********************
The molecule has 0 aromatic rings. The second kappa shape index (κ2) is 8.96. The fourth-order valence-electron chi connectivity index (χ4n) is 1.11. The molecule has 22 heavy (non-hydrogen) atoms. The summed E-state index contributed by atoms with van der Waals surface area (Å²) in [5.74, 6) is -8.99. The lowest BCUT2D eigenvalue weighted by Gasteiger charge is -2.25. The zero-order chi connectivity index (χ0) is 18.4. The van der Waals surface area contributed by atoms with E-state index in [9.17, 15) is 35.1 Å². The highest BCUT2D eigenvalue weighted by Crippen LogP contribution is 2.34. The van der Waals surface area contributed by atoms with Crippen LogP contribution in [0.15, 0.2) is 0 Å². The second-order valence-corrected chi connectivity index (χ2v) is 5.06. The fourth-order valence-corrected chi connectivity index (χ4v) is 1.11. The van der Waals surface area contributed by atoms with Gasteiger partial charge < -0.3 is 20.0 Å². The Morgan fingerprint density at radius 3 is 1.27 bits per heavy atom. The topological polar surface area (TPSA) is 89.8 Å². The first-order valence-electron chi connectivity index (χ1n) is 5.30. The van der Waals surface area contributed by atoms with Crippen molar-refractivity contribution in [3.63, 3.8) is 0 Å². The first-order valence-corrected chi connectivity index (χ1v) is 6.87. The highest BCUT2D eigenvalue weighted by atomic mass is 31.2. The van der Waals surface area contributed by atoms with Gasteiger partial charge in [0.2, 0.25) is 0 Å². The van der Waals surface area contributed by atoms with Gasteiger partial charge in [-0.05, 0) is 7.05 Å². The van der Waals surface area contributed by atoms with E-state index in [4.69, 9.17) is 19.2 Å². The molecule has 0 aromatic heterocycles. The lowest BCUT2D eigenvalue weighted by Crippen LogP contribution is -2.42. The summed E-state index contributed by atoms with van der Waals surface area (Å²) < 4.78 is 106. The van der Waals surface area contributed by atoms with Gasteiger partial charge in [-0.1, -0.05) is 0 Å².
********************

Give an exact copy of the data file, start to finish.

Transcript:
The molecule has 0 aromatic rings. The second kappa shape index (κ2) is 8.96. The fourth-order valence-electron chi connectivity index (χ4n) is 1.11. The molecule has 22 heavy (non-hydrogen) atoms. The summed E-state index contributed by atoms with van der Waals surface area (Å²) in [5.74, 6) is -8.99. The lowest BCUT2D eigenvalue weighted by Gasteiger charge is -2.25. The zero-order chi connectivity index (χ0) is 18.4. The van der Waals surface area contributed by atoms with E-state index in [9.17, 15) is 35.1 Å². The highest BCUT2D eigenvalue weighted by Crippen LogP contribution is 2.34. The van der Waals surface area contributed by atoms with Crippen LogP contribution in [0.15, 0.2) is 0 Å². The second-order valence-corrected chi connectivity index (χ2v) is 5.06. The fourth-order valence-corrected chi connectivity index (χ4v) is 1.11. The van der Waals surface area contributed by atoms with Gasteiger partial charge < -0.3 is 20.0 Å². The Morgan fingerprint density at radius 3 is 1.27 bits per heavy atom. The topological polar surface area (TPSA) is 89.8 Å². The first-order valence-electron chi connectivity index (χ1n) is 5.30. The van der Waals surface area contributed by atoms with Crippen molar-refractivity contribution in [3.63, 3.8) is 0 Å². The first-order valence-corrected chi connectivity index (χ1v) is 6.87. The highest BCUT2D eigenvalue weighted by atomic mass is 31.2. The van der Waals surface area contributed by atoms with Gasteiger partial charge in [0.2, 0.25) is 0 Å². The van der Waals surface area contributed by atoms with Gasteiger partial charge in [-0.05, 0) is 7.05 Å². The van der Waals surface area contributed by atoms with E-state index in [4.69, 9.17) is 19.2 Å². The molecule has 0 aromatic heterocycles. The lowest BCUT2D eigenvalue weighted by Crippen LogP contribution is -2.42. The summed E-state index contributed by atoms with van der Waals surface area (Å²) < 4.78 is 106. The van der Waals surface area contributed by atoms with Gasteiger partial charge in [-0.1, -0.05) is 0 Å².